- Available Source Types
- Content Retrieval Methods
- Content Security
- Source Item Types
- Source Credentials Leading Practices
- Refresh vs Rescan vs Rebuild
- Edit a Source Schedule
- Edit Source Extensions
- Add or Edit a Source
- Security - Tab
- Manage Source Mappings
- Edit a Source JSON Configuration
- JSON Modification Examples
- Understanding Crawling Performance
- Enable Optical Character Recognition
Source Credentials Leading Practices
A system may offer secured content, meaning that you have to give the credentials (such as username and password) of an account in this system to gain access to some or all of its content.
You can create a source for a system with secured content, but you must then provide credentials to the source (typically in the Authentication source configuration section) so that your Coveo Cloud organization can gain access to the secured content in the system to include it in the source.
Consider the following source credentials leading practices:
Provide an account used exclusively by your Coveo Cloud source.
Avoid using an administrator account that probably carries more permissions (sometimes called rights, roles, privileges, etc) than needed, or your employee account that may lose needed permissions if you change job or leave the organization.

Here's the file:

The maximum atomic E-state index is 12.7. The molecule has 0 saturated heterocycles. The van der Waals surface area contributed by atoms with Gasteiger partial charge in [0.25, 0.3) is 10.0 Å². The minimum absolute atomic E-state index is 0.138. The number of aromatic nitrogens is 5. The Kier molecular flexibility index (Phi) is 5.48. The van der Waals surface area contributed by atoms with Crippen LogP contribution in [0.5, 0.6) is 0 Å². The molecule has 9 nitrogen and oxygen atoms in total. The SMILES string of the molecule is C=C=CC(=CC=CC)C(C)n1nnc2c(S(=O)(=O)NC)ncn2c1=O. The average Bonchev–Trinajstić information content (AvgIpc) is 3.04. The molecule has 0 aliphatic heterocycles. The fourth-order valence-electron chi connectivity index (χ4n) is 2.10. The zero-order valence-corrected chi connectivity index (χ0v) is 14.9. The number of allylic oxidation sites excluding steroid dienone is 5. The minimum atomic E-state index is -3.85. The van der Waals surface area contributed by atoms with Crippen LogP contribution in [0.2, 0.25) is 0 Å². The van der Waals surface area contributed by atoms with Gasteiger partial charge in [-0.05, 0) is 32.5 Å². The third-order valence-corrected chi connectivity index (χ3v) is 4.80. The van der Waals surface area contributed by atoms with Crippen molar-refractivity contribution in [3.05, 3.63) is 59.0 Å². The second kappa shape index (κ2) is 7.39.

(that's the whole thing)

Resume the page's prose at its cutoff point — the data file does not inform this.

The account password should not be forced to change regularly or expire automatically.
Otherwise, you will need to also change the source Password value each time the password changes to prevent source Refresh/Rescan/Rebuild authentication errors.
In the system, grant appropriate permissions to the account.
The account must allow your Coveo Cloud organization to see or view the content to include and to continuously maintain it searchable. Some connectors require specific credentials in their source configuration (see Available Coveo Cloud V2 Connectors).
A given source may need permissions to make calls to a particular system API to allow the Refresh process to catch deleted items.
The account should give access to all the secured content that you want to make searchable.
However, when selecting the Shared or Private source content security option, ensure to provide an account with appropriate permissions to avoid disclosing sensitive content (see Content Security).
You have an Intranet to which employees must log in to access its content. Most of this content is accessible to all employees, except for some sensitive human resources content, which is accessible only to specific users. To index your Intranet, you create a Web source and select the Shared content security option.
The account whose credentials you provide must have access only to the content accessible to all employees rather than to all Intranet content. Otherwise, restricted access items would be available to any employee in the search results.
When a source type (such as a Web source) supports Basic authentication and you want to use it, provide username and password information only when the website uses a secured communication protocol such as TLS or SSL (HTTPS) to prevent exposing your credentials.